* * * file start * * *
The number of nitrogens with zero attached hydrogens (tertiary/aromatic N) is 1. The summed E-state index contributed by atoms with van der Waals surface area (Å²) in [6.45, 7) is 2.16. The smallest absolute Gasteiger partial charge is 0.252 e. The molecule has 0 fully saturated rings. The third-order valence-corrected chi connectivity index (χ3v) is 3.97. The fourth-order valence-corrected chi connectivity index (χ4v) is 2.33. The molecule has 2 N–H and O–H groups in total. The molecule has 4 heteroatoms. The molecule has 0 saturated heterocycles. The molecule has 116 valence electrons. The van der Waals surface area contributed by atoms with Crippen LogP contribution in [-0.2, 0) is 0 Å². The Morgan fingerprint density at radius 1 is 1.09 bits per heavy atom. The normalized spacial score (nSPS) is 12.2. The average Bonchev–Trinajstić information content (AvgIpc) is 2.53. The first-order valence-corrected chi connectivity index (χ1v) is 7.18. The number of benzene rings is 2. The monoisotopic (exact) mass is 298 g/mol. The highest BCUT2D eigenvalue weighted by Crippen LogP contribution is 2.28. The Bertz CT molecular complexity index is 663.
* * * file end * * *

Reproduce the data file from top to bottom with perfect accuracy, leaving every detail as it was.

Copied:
The number of nitrogens with zero attached hydrogens (tertiary/aromatic N) is 1. The summed E-state index contributed by atoms with van der Waals surface area (Å²) in [6.45, 7) is 2.16. The smallest absolute Gasteiger partial charge is 0.252 e. The molecule has 0 fully saturated rings. The third-order valence-corrected chi connectivity index (χ3v) is 3.97. The fourth-order valence-corrected chi connectivity index (χ4v) is 2.33. The molecule has 2 N–H and O–H groups in total. The molecule has 4 heteroatoms. The molecule has 0 saturated heterocycles. The molecule has 116 valence electrons. The van der Waals surface area contributed by atoms with Crippen LogP contribution in [-0.2, 0) is 0 Å². The Morgan fingerprint density at radius 1 is 1.09 bits per heavy atom. The normalized spacial score (nSPS) is 12.2. The average Bonchev–Trinajstić information content (AvgIpc) is 2.53. The first-order valence-corrected chi connectivity index (χ1v) is 7.18. The number of benzene rings is 2. The monoisotopic (exact) mass is 298 g/mol. The highest BCUT2D eigenvalue weighted by Crippen LogP contribution is 2.28. The Bertz CT molecular complexity index is 663.